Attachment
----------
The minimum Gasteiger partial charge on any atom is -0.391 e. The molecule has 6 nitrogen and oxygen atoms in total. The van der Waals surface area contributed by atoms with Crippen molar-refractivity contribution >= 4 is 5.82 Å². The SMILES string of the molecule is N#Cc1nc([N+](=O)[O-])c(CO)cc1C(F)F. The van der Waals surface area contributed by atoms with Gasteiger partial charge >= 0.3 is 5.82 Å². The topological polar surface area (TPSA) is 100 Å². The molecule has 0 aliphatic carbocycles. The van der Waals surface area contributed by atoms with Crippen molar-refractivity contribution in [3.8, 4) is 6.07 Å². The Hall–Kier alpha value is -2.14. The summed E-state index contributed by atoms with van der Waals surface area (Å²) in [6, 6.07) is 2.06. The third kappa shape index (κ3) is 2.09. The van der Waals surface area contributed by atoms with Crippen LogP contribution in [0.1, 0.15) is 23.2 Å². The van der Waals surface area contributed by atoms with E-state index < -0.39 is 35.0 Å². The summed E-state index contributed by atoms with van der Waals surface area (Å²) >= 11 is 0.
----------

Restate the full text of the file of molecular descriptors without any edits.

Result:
The minimum Gasteiger partial charge on any atom is -0.391 e. The molecule has 6 nitrogen and oxygen atoms in total. The van der Waals surface area contributed by atoms with Crippen molar-refractivity contribution >= 4 is 5.82 Å². The SMILES string of the molecule is N#Cc1nc([N+](=O)[O-])c(CO)cc1C(F)F. The van der Waals surface area contributed by atoms with Gasteiger partial charge >= 0.3 is 5.82 Å². The topological polar surface area (TPSA) is 100 Å². The molecule has 0 aliphatic carbocycles. The van der Waals surface area contributed by atoms with Crippen molar-refractivity contribution in [3.8, 4) is 6.07 Å². The Hall–Kier alpha value is -2.14. The summed E-state index contributed by atoms with van der Waals surface area (Å²) in [6, 6.07) is 2.06. The third kappa shape index (κ3) is 2.09. The van der Waals surface area contributed by atoms with Crippen LogP contribution in [0.1, 0.15) is 23.2 Å². The van der Waals surface area contributed by atoms with E-state index < -0.39 is 35.0 Å². The summed E-state index contributed by atoms with van der Waals surface area (Å²) >= 11 is 0.